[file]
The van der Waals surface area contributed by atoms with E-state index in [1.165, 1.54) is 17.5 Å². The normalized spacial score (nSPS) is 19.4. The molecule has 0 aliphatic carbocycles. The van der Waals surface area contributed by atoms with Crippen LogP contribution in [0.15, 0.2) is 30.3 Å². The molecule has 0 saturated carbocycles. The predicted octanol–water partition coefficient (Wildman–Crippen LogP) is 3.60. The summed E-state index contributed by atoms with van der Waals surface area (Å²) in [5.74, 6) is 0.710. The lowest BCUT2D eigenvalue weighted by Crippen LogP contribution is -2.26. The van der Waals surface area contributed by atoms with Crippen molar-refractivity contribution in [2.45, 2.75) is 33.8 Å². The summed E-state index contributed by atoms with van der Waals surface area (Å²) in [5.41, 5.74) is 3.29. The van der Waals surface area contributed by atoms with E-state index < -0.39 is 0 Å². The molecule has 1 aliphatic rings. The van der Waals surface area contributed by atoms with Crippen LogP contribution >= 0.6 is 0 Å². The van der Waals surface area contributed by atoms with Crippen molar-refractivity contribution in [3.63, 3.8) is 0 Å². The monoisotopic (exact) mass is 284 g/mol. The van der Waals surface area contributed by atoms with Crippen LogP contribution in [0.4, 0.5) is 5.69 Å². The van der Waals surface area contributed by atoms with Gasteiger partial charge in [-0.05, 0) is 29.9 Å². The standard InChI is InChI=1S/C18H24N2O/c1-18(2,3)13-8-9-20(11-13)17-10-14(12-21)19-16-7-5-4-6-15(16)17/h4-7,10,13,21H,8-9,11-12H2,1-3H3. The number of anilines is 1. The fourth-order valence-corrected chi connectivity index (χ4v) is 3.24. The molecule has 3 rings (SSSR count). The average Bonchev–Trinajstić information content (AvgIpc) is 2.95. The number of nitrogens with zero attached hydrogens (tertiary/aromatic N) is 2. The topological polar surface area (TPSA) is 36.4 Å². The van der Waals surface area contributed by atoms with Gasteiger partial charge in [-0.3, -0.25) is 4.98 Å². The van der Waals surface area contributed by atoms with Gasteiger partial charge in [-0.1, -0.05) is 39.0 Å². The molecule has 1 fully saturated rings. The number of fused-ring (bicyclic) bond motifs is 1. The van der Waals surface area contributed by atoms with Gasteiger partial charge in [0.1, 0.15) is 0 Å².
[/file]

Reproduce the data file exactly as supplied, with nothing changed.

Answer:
The van der Waals surface area contributed by atoms with E-state index in [1.165, 1.54) is 17.5 Å². The normalized spacial score (nSPS) is 19.4. The molecule has 0 aliphatic carbocycles. The van der Waals surface area contributed by atoms with Crippen LogP contribution in [0.15, 0.2) is 30.3 Å². The molecule has 0 saturated carbocycles. The predicted octanol–water partition coefficient (Wildman–Crippen LogP) is 3.60. The summed E-state index contributed by atoms with van der Waals surface area (Å²) in [5.74, 6) is 0.710. The lowest BCUT2D eigenvalue weighted by Crippen LogP contribution is -2.26. The van der Waals surface area contributed by atoms with Crippen molar-refractivity contribution in [2.45, 2.75) is 33.8 Å². The summed E-state index contributed by atoms with van der Waals surface area (Å²) in [5.41, 5.74) is 3.29. The van der Waals surface area contributed by atoms with E-state index < -0.39 is 0 Å². The molecule has 1 aliphatic rings. The van der Waals surface area contributed by atoms with Crippen LogP contribution >= 0.6 is 0 Å². The van der Waals surface area contributed by atoms with Crippen molar-refractivity contribution in [3.63, 3.8) is 0 Å². The monoisotopic (exact) mass is 284 g/mol. The van der Waals surface area contributed by atoms with Crippen LogP contribution in [0.4, 0.5) is 5.69 Å². The van der Waals surface area contributed by atoms with Gasteiger partial charge in [-0.05, 0) is 29.9 Å². The standard InChI is InChI=1S/C18H24N2O/c1-18(2,3)13-8-9-20(11-13)17-10-14(12-21)19-16-7-5-4-6-15(16)17/h4-7,10,13,21H,8-9,11-12H2,1-3H3. The number of anilines is 1. The fourth-order valence-corrected chi connectivity index (χ4v) is 3.24. The molecule has 3 rings (SSSR count). The average Bonchev–Trinajstić information content (AvgIpc) is 2.95. The number of nitrogens with zero attached hydrogens (tertiary/aromatic N) is 2. The topological polar surface area (TPSA) is 36.4 Å². The van der Waals surface area contributed by atoms with Gasteiger partial charge in [-0.3, -0.25) is 4.98 Å². The van der Waals surface area contributed by atoms with Gasteiger partial charge in [-0.1, -0.05) is 39.0 Å². The molecule has 1 fully saturated rings. The number of fused-ring (bicyclic) bond motifs is 1. The van der Waals surface area contributed by atoms with Gasteiger partial charge in [0.1, 0.15) is 0 Å².